48. 48.
    Milletti F. Cell-penetrating peptides: classes, origin, and current landscape. Drug Discov Today. 2012;17(15–16):850–60.PubMedGoogle Scholar
  49. 49.
    Tressel SL, Koukos G, Tchernychev B, Jacques SL, Covic L, Kuliopulos A. Pharmacology, biodistribution, and efficacy of GPCR-based pepducins in disease models. Methods Mol Biol (N Y, NY, U S). 2011;683:259–75. Cell-Penetrating Peptides.Google Scholar
  50. 50.
    Wang J, Shen D, Shen W-C. Preparation, purification, and characterization of a reversibly lipidized desmopressin with potentiated antidiuretic activity. Pharm Res. 1999;16(11):1674–9.PubMedGoogle Scholar
  51. 51.
    Wang J, Chow D, Heiati H, Shen W-C. Reversible lipidization for the oral delivery of salmon calcitonin. J Control Release. 2003;88(3):369–80.PubMedGoogle Scholar
  52. 52.
    Wang J, Shen W-C. Gastric retention and stability of lipidized Bowman-Birk protease inhibitor in mice. Int J Pharm. 2000;204(1–2):111–6.PubMedGoogle Scholar
  53. 53.
    Chae SY, Jin C-H, Shin HJ, Youn YS, Lee S, Lee KC. Preparation, characterization, and application of biotinylated and biotin-PEGylated glucagon-like peptide-1 analogues for enhanced oral delivery. Bioconjugate Chem. 2008;19(1):334–41.Google Scholar
  54. 54.
    Clardy-James S, Chepurny OG, Leech CA, Holz GG, Doyle RP. Synthesis, characterization and pharmacodynamics of vitamin-B12-conjugated glucagon-like peptide-1. ChemMedChem. 2013;8(4):582–6.PubMedCentralPubMedGoogle Scholar
  55. 55.
    Clardy SM, Allis DG, Fairchild TJ, Doyle RP. Vitamin B12 in drug delivery: breaking through the barriers to a B12 bioconjugate pharmaceutical. Expert Opin Drug Deliv. 2011;8(1):127–40.PubMedGoogle Scholar
  56. 56.
    Shaji J, Patole V. Protein and peptide drug delivery: oral approaches. Indian J Pharm Sci. 2008;70(3):269–77.PubMedCentralPubMedGoogle Scholar
  57. 57.
    Aungst BJ. Intestinal permeation enhancers. J Pharm Sci. 2000;89(4):429–42.PubMedGoogle Scholar
  58. 58.
    Whitehead K, Karr N, Mitragotri S. Safe and effective permeation enhancers for oral drug delivery. Pharm Res. 2008;25(8):1782–8.PubMedGoogle Scholar
  59. 59.
    LeCluyse EL, Sutton SC. In vitro models for selection of development candidates. Permeability studies to define mechanisms of absorption enhancement. Adv Drug Deliv Rev. 1997;23(1–3):163–83.Google Scholar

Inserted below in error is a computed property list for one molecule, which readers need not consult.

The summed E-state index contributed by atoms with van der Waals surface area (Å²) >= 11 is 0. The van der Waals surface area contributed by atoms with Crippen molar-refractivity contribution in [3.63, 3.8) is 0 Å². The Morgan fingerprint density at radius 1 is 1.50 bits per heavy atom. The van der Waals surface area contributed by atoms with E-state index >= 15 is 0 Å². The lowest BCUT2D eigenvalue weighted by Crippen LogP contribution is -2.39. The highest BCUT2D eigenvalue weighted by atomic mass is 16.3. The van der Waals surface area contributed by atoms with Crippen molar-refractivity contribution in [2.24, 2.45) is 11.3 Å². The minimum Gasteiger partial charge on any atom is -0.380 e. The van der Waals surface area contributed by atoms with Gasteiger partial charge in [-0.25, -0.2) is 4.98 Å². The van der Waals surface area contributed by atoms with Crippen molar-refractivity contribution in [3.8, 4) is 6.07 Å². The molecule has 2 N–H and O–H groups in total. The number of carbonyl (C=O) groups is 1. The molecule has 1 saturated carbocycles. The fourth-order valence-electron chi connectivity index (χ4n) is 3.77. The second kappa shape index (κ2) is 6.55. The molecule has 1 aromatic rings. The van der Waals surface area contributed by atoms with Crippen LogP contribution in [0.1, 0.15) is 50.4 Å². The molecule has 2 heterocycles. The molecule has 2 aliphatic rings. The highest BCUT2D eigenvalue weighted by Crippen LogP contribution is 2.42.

60. 60.
    Wang X, Maher S, Brayden DJ. Restoration of rat colonic epithelium after in situ intestinal instillation of the absorption promoter, sodium caprate. Ther Deliv. 2010;1(1):75–82.PubMedGoogle Scholar
  61. 61.
    Goldberg M, Gomez-Orellana I. Challenges for the oral delivery of macromolecules. Nat Rev Drug Discov. 2003;2(4):289–95.PubMedGoogle Scholar
  62. 62.
    Puente XS, Gutierrez-Fernandez A, Ordonez GR, Hillier LW, Lopez-Otin C. Comparative genomic analysis of human and chimpanzee proteases. Genomics. 2005;86(6):638–47.PubMedGoogle Scholar
  63. 63.
    Woodley JF. Enzymatic barriers for GI peptide and protein delivery. Crit Rev Ther Drug Carrier Syst. 1994;11(2–3):61–95.PubMedGoogle Scholar
  64. 64.
    Powell MF, Grey H, Gaeta F, Sette A, Colon S. Peptide stability in drug development: a comparison of peptide reactivity in different biological media. J Pharm Sci. 1992;81(8):731–5.PubMedGoogle Scholar
  65. 65.
    Powell MF, Stewart T, Otvos Jr L, Urge L, Gaeta FCA, Sette A, et al. Peptide stability in drug development. II. Effect of single amino acid substitution and glycosylation on peptide reactivity in human serum. Pharm Res. 1993;10(9):1268–73.PubMedGoogle Scholar
  66. 66.
    Noto PB, Abbadessa G, Cassone M, Mateo GD, Agelan A, Wade JD, et al. Alternative stabilities of a proline-rich antibacterial peptide in vitro and in vivo. Protein Sci. 2008;17(7):1249–55.PubMedCentralPubMedGoogle Scholar
  67. 67.
    Eng H, Sharma R, McDonald TS, Landis MS, Stevens BD, Kalgutkar AS. Pharmacokinetics and metabolism studies on the glucagon-like peptide-1 (GLP-1)-derived metabolite GLP-1(9–36)amide in male Beagle dogs. Xenobiotica. 2014;44(9):842–8.PubMedGoogle Scholar
  68. 68.
    Sharma R, McDonald TS, Eng H, Limberakis C, Stevens BD, Patel S, et al. In vitro metabolism of the glucagon-like peptide-1 (GLP-1)-derived metabolites GLP-1(9–36)amide and GLP-1(28–36)amide in mouse and human hepatocytes. Drug Metab Dispos. 2013;41(12):2148–57.PubMedGoogle Scholar
  69. 69.
    Adessi C, Soto C. Converting a peptide into a drug: strategies to improve stability and bioavailability. Curr Med Chem. 2002;9(9):963–78.PubMedGoogle Scholar
  70. 70.
    Linde Y, Ovadia O, Safrai E, Xiang Z, Portillo FP, Shalev DE, et al. Structure-activity relationship and metabolic stability studies of backbone cyclization and N-methylation of melanocortin peptides. Biopolymers. 2008;90(5):671–82.PubMedCentralPubMedGoogle Scholar
  71. 71.
    Ovadia O, Linde Y, Haskell-Luevano C, Dirain ML, Sheynis T, Jelinek R, et al. The effect of backbone cyclization on PK/PD properties of bioactive peptide-peptoid hybrids: the melanocortin agonist paradigm. Bioorg Med Chem. 2010;18(2):580–9.PubMedGoogle Scholar
  72. 72.
    Hess S, Linde Y, Ovadia O, Safrai E, Shalev DE, Swed A, et al. Backbone cyclic peptidomimetic melanocortin-4 receptor agonist as a novel orally administrated drug lead for treating obesity. J Med Chem. 2008;51(4):1026–34.PubMedGoogle Scholar
  73. 73.
    Byk G, Halle D, Zeltser I, Bitan G, Selinger Z, Gilon C. Synthesis and biological activity of NK-1 selective, N-backbone cyclic analogs of the C-terminal hexapeptide of substance P. J Med Chem. 1996;39(16):3174–8.PubMedGoogle Scholar